By Guest Contributor Jen Chau, cross-posted from The Time Is Always Right …
In the past couple of years, I have noticed a certain complacency that I never noticed before, in my eleven years of leading Swirl. The same passion and the same excitement around building multiracial communities had faded a bit. In the one year leading up to the Presidential election, we launched five new chapters (the norm had been a chapter every year or every other year). People were excited by the energy created by Obama’s campaign, and they were motivated and eager to be a part of creating supportive and inclusive multiracial communities.
And then once Obama was firmly placed in the White House, something happened. It got quiet.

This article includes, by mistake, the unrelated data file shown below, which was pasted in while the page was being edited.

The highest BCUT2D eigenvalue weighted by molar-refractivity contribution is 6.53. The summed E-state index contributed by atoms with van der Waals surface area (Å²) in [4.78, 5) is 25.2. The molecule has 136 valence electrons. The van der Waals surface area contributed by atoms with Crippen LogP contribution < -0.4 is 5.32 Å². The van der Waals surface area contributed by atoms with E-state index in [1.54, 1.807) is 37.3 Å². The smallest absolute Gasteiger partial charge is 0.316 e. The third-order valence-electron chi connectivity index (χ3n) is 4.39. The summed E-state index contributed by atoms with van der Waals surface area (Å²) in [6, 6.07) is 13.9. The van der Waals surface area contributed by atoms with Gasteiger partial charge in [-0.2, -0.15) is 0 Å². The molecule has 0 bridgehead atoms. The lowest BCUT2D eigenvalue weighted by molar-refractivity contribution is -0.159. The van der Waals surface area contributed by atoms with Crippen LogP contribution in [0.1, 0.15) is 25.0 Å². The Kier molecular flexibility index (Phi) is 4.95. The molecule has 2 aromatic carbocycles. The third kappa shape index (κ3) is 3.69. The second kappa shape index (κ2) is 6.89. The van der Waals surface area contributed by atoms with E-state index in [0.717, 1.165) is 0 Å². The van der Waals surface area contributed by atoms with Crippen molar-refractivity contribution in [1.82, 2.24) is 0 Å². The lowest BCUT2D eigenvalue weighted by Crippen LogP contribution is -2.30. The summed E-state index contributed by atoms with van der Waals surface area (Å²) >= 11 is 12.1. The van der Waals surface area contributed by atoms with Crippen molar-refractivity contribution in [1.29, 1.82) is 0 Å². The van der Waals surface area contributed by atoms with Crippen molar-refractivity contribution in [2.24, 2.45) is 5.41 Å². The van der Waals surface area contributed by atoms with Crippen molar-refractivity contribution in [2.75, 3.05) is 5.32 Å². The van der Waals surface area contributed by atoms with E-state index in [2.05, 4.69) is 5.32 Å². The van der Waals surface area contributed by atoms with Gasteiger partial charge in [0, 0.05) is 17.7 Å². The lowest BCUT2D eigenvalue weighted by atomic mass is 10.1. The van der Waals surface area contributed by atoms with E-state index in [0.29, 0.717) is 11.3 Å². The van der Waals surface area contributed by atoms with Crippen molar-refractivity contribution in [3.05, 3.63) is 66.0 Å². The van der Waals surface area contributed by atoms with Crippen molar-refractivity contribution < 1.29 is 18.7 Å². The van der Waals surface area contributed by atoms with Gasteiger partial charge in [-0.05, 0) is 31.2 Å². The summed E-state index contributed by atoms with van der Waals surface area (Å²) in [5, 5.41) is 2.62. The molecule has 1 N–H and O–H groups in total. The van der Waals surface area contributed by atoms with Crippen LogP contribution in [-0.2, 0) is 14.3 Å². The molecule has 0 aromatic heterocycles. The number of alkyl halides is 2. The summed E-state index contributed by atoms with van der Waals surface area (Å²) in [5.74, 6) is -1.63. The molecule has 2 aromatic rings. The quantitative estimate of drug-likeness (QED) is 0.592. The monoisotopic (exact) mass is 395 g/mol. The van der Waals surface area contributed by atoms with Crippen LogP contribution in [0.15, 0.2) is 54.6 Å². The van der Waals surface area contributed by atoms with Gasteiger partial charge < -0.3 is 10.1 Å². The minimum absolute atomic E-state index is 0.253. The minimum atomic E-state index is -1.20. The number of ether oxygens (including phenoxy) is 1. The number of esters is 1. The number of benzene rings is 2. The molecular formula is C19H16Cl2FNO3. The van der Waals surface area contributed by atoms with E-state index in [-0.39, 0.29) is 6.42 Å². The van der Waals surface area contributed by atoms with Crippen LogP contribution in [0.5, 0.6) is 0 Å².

My theory was that it was all related to the claims that we were now in some sort of post-racial wonderland. I think it very much had to do with the fact that Obama is of multiracial heritage. This fact resulted in a sort of sitting back. A sentiment that sounded like, “we’re good now.” The idea that Obama understood so many of us, and that he cared about diversity was something that gave people a reason to relax. Take a breath. Stop pushing so hard. I understood this and even felt a bit of it myself. The other reality is that in an individual’s development, one may feel a strong desire to connect to community at one point and not at another. Swirl has always understood and been supportive of this.